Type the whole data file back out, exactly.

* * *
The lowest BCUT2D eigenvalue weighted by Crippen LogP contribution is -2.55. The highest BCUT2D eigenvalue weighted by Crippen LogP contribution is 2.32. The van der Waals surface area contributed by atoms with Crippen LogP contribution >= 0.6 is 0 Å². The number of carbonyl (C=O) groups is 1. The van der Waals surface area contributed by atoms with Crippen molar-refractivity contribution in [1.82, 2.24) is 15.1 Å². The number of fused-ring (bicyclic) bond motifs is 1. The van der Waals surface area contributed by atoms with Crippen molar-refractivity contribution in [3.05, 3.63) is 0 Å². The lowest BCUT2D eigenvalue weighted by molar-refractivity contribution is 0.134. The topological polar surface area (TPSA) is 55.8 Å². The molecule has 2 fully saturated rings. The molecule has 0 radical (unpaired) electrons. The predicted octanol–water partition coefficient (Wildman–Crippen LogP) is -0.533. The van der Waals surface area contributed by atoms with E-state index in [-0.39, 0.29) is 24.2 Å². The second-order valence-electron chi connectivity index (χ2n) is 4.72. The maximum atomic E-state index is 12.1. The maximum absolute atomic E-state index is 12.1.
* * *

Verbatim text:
The lowest BCUT2D eigenvalue weighted by Crippen LogP contribution is -2.55. The highest BCUT2D eigenvalue weighted by Crippen LogP contribution is 2.32. The van der Waals surface area contributed by atoms with Crippen LogP contribution >= 0.6 is 0 Å². The number of carbonyl (C=O) groups is 1. The van der Waals surface area contributed by atoms with Crippen molar-refractivity contribution in [1.82, 2.24) is 15.1 Å². The number of fused-ring (bicyclic) bond motifs is 1. The van der Waals surface area contributed by atoms with Crippen molar-refractivity contribution in [3.05, 3.63) is 0 Å². The lowest BCUT2D eigenvalue weighted by molar-refractivity contribution is 0.134. The topological polar surface area (TPSA) is 55.8 Å². The molecule has 2 fully saturated rings. The molecule has 0 radical (unpaired) electrons. The predicted octanol–water partition coefficient (Wildman–Crippen LogP) is -0.533. The van der Waals surface area contributed by atoms with E-state index in [-0.39, 0.29) is 24.2 Å². The second-order valence-electron chi connectivity index (χ2n) is 4.72. The maximum atomic E-state index is 12.1. The maximum absolute atomic E-state index is 12.1.